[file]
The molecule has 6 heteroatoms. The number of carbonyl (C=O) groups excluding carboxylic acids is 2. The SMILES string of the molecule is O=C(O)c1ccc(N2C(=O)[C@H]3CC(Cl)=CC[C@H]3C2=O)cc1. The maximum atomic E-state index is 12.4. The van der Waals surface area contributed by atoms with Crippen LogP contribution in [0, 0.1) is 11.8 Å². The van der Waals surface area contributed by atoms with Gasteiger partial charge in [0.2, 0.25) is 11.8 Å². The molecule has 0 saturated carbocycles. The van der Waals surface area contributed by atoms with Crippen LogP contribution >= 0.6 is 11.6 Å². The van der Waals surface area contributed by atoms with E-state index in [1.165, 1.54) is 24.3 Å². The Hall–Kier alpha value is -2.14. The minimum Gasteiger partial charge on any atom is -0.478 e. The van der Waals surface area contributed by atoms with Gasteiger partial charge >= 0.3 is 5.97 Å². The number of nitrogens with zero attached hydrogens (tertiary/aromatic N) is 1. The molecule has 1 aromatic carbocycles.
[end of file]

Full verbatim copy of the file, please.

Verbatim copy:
The molecule has 6 heteroatoms. The number of carbonyl (C=O) groups excluding carboxylic acids is 2. The SMILES string of the molecule is O=C(O)c1ccc(N2C(=O)[C@H]3CC(Cl)=CC[C@H]3C2=O)cc1. The maximum atomic E-state index is 12.4. The van der Waals surface area contributed by atoms with Crippen LogP contribution in [0, 0.1) is 11.8 Å². The van der Waals surface area contributed by atoms with Gasteiger partial charge in [0.2, 0.25) is 11.8 Å². The molecule has 0 saturated carbocycles. The van der Waals surface area contributed by atoms with Crippen LogP contribution >= 0.6 is 11.6 Å². The van der Waals surface area contributed by atoms with E-state index in [1.165, 1.54) is 24.3 Å². The Hall–Kier alpha value is -2.14. The minimum Gasteiger partial charge on any atom is -0.478 e. The van der Waals surface area contributed by atoms with Gasteiger partial charge >= 0.3 is 5.97 Å². The number of nitrogens with zero attached hydrogens (tertiary/aromatic N) is 1. The molecule has 1 aromatic carbocycles.